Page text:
But, since 1973, beginning with Blossburg, the state has been closing the hospitals or turning them over to other operators. The advent of Medicare and Medicaid and state medical assistance and supplemental health insurance increasingly made the original mission of the hospitals unnecessary, and other community hospitals began to draw many of their paitients.

Today, only Philipsburg, in Centre County, Shamokin, in Northumberland County, and Ashland and Coaldale in Schuylkill County, remain.

Philipsburg will be the next to go. The Casey administration, citing the hospital's aging facilities, its high staff-to-patient ratio, its dwindling patient population and its $3 million annual deficit, said it would close the hospital on March 31.

The closure will cost the community its last major employer, 270 jobs and a payroll of $9.3 million.

The workers "will have to go out. That's it," Philipsburg Borough Manager Don Enck said. "There's no other place to go - not in the Moshannon Valley."

The nearest hospitals are in Clearfield, 18 miles away, and State College, 24 miles away.

"If you get sick, or have a heart attack, what are you going to do?" asked Enck, whose town in recent years has lost an airplane-parts plant and a cigar factory.

The other three hospitals are to be closed by the end of June 1992.

In Schuylkill County, where the unemployment rate already is above 8 percent, the loss of Ashland and Coaldale would eliminate 600 jobs and boost the unemployment rate by more than 1.2 percentage points.

And in Coaldale, it would mean the nearest hospital would be about 20 miles away, in Hazleton or Pottsville.

"That distance is too great if you have a cardiac arrest," said Inez Larichiuta, Coaldale General nursing director. "It means you might as well not even get in the ambulance."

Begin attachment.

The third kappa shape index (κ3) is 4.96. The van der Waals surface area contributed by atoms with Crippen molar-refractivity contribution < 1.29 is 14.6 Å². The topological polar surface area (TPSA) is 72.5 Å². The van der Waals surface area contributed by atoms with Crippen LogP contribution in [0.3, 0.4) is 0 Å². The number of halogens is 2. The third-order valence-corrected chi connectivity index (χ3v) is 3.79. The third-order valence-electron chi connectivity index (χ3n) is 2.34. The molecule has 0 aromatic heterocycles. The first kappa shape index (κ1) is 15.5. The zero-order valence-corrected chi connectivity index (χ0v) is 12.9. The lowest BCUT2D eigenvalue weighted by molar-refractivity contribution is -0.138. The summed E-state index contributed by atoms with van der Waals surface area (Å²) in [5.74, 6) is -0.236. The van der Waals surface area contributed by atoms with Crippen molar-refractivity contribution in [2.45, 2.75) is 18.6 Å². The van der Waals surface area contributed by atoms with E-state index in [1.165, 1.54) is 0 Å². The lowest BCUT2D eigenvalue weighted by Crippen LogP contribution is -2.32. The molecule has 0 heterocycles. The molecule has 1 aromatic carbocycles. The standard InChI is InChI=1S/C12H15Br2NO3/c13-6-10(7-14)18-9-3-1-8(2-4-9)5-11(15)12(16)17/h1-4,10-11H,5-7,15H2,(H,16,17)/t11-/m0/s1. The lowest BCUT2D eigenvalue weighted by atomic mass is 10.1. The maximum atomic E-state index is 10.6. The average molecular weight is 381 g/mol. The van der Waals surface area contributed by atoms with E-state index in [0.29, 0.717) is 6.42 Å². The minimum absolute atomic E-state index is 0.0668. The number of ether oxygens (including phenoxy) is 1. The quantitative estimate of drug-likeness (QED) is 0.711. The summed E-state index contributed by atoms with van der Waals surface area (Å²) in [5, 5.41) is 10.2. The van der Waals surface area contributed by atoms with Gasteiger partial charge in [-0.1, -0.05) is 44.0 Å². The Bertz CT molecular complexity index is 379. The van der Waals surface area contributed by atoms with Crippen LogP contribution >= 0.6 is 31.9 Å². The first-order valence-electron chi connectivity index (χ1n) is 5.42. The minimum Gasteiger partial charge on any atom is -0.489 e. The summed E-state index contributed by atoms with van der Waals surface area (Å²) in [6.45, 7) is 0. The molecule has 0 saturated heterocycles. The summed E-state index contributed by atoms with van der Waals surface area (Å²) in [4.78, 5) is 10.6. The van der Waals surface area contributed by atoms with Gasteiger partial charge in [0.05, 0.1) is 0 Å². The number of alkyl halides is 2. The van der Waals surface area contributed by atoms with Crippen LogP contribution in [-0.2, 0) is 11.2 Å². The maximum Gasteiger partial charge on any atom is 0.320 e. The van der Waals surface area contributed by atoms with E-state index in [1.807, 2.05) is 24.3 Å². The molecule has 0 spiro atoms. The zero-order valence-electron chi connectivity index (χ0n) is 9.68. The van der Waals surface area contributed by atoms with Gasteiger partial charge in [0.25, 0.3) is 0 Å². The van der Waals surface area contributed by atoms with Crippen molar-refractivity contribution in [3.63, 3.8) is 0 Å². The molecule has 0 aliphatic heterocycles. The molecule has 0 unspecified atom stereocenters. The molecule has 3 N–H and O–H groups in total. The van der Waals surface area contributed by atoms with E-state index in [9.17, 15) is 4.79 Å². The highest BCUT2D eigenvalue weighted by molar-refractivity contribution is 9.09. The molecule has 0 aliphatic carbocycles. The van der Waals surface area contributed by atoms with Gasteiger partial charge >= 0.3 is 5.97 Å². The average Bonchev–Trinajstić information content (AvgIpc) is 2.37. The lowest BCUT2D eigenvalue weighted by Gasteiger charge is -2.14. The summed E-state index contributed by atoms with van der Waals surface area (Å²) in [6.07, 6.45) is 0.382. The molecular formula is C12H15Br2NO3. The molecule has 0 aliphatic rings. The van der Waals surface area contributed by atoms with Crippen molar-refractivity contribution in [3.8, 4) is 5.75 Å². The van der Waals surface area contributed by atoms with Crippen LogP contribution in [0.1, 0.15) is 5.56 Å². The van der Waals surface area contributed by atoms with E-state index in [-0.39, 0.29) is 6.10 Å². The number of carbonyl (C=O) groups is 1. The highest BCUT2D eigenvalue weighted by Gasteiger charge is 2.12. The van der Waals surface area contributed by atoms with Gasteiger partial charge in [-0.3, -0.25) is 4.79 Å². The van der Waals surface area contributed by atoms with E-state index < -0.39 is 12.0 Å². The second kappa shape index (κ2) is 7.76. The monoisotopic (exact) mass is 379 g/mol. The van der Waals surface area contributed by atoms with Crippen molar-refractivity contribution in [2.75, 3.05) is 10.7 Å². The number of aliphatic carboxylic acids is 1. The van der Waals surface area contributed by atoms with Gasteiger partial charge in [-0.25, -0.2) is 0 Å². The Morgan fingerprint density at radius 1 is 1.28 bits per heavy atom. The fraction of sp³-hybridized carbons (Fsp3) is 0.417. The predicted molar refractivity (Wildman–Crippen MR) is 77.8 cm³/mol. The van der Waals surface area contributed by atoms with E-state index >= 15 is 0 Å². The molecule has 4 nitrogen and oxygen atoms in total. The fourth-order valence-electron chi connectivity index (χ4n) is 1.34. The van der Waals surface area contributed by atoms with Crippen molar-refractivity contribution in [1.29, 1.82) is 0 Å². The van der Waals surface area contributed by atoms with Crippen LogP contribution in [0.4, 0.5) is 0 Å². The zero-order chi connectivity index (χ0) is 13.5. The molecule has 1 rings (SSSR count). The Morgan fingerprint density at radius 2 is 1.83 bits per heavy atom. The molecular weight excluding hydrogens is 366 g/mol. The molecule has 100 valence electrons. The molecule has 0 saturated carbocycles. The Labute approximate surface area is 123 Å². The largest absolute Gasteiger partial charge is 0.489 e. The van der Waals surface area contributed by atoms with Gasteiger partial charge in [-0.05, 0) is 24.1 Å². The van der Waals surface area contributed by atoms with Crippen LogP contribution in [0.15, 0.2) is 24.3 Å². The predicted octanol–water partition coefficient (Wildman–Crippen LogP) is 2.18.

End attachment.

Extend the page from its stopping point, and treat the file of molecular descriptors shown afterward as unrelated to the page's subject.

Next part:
The union that represents most of the state hospital workers, the American Federation of State, County and Municipal Employees, has vowed to fight the hospital closures. And three state lawmakers last week introduced legislation that would prevent the hospitals from being closed without the legislature's approval.

"These people here should be able to live and die in dignity," said Marion Wargo, a night-shift nursing assistant at Coaldale General and the president of AFSCME Local 2445, which represents 130 workers at the hospital. ''Don't save money on the poor, the indigent and the elderly in a very depressed part of the state.

"Casey is doing this at the same time he's taking that $20,000 raise," she said. "He says he's taking it for his family. What about our families?"

The state and some local groups are continuing to look for medical agencies willing to take over the hospitals - and their expensive union contracts.

David Donlin of the Pottsville Chamber of Commerce and a member of the community board of the Ashland hospital said he still expected that some group could be found to rescue the hospital. And he said he was optimistic that with new management, the hospital could be made more efficient and more widely used.

"Although Gov. Casey handled this about as bad as any politician could have, I think it's very possible that the prospects for creating a solid future may be better than ever," Donlin said. He said he knew of a group that had expressed interest in at least the Ashland hospital, but did not identify it.

At Coaldale General, where about two-thirds of the 156 beds are filled every day, administrator Frank J. Parano said he believed that another owner - unencumbered by the overhead costs of state government - could make a profit at the hospital.

"You're talking about a serious vacuum if this hospital isn't here," said Parano, who was born at Coaldale General 50 years ago. "We're an up-to-date, modern hospital. Hopefully, if there is a need for any of the state general hospitals, some group will come forward for Coaldale.

"It's almost to the point where it's now or never."